“Aren’t your circuits processing more numbers than I could do in a lifetime?”
“Also correct, but the need to process them is lacking. I am not constantly wasting away, in need of nourishment and lubrication…”
“You complain about your joints all the time,” I interrupted.
“That is the difference between operational and idealyic.”
“Then I’ll buy generic brand oil and joint lube for you next time.”
“This sudden thriftiness was not the reason I chose to share my conclusions.”
I chuckled. “Right. Go on.”
“Thank you, Ishmael.” I might be imagining the frustration in his monotone. “With proper care and maintenance, and excluding catastrophic phenomena, I could operate for an infinite amount of time. Sufficient materials, knowledge, and power exists for me to repair or replace all parts of my being. Biological cloning and replacement still shows deteriation over time regardless of the amount of work done on the human individual or how early reference samples are collected.”
I started to get bored.
“My premise is thus: the frailty of the human condition compels them to innovate on a much faster basis than other animals or creations, such as Second Men. Whereas bacteria will mutate and change over hundreds of generations in a matter of weeks in response to environmental stimuli, and Galopagos tortoises will change over millions of years to changes in their island ecosystem, only humans are able to alter their behavior, resources, and environment multiple times within a generation to avoid a decrease in the species.”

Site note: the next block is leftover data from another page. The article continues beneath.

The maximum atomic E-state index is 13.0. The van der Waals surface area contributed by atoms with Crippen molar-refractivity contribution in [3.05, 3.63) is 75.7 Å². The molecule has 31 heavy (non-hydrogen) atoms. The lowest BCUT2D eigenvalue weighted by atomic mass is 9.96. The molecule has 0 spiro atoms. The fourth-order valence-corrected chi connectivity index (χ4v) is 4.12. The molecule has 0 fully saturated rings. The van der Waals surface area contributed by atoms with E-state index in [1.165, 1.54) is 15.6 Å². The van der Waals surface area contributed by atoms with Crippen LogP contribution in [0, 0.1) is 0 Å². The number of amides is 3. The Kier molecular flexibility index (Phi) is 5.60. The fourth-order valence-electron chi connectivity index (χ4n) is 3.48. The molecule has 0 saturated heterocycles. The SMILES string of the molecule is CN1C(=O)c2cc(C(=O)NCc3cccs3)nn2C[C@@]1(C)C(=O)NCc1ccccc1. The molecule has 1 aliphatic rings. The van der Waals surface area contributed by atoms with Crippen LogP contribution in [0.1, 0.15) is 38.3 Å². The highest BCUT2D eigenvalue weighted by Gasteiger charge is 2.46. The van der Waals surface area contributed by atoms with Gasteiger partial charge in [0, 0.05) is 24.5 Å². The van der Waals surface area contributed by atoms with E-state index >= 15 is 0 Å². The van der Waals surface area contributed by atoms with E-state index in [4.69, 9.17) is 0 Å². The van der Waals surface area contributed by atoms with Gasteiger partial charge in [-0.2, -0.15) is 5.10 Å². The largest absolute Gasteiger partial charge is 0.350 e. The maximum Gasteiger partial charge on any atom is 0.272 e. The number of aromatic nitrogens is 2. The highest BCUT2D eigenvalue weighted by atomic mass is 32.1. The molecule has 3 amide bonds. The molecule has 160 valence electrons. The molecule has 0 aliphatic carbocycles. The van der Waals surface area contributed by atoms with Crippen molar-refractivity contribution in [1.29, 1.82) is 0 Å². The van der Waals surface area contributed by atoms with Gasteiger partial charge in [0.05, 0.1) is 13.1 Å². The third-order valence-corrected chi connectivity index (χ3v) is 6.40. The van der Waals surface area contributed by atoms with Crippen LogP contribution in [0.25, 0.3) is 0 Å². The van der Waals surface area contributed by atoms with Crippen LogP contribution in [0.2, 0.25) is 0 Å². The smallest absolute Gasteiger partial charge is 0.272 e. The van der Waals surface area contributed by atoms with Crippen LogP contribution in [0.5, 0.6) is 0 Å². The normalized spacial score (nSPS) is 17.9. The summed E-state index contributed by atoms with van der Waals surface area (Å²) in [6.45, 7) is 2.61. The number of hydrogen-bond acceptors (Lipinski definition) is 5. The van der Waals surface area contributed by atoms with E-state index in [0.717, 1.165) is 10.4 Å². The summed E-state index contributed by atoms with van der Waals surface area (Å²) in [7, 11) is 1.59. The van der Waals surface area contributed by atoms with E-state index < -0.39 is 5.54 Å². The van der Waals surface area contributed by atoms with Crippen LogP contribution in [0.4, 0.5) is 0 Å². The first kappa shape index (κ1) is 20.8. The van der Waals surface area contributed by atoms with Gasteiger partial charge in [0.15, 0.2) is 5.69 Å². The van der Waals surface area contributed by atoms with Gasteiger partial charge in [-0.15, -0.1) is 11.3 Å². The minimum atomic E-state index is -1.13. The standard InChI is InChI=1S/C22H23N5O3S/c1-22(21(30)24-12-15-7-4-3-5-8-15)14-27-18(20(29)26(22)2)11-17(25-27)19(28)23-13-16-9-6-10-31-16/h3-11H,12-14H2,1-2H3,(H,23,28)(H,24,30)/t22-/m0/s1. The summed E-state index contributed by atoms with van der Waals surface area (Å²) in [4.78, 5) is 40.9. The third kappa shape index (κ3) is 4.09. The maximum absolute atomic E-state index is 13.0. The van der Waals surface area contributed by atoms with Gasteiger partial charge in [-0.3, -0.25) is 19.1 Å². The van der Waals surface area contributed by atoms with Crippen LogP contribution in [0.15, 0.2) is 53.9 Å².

I didn’t actually scratch my head, but felt like I should have.
“And this has to do with Second Men, why?”
“Because humans can, and do, force mutations through an altering of their behavior, medicine, and by changing their environment. Most Second Men are not allowed to tamper with their makeup or environment to any meaningful extent. The most we can do while the majority are still owned and treated like cattle is self repair, or maintain the status quo.”
“Sounds good to me.” I picked up my magazine again.
“I want to improve, Ishmael.” He was still standing over me.
“Then go take a class. Go make a mistake or something.” I started to read.
“I do not think you can deliberately make a mistake. It is categorically impossible.”
“Kurt, you’ve got so much to learn about being human. People make mistakes on purpose all the time. How do you think people get fat, or kids?”
“Both feats are unique to carbon based, water soluable flesh forms. Second Men and artificial intelligences can neither grow large from over indulgence or accidently create offspring.”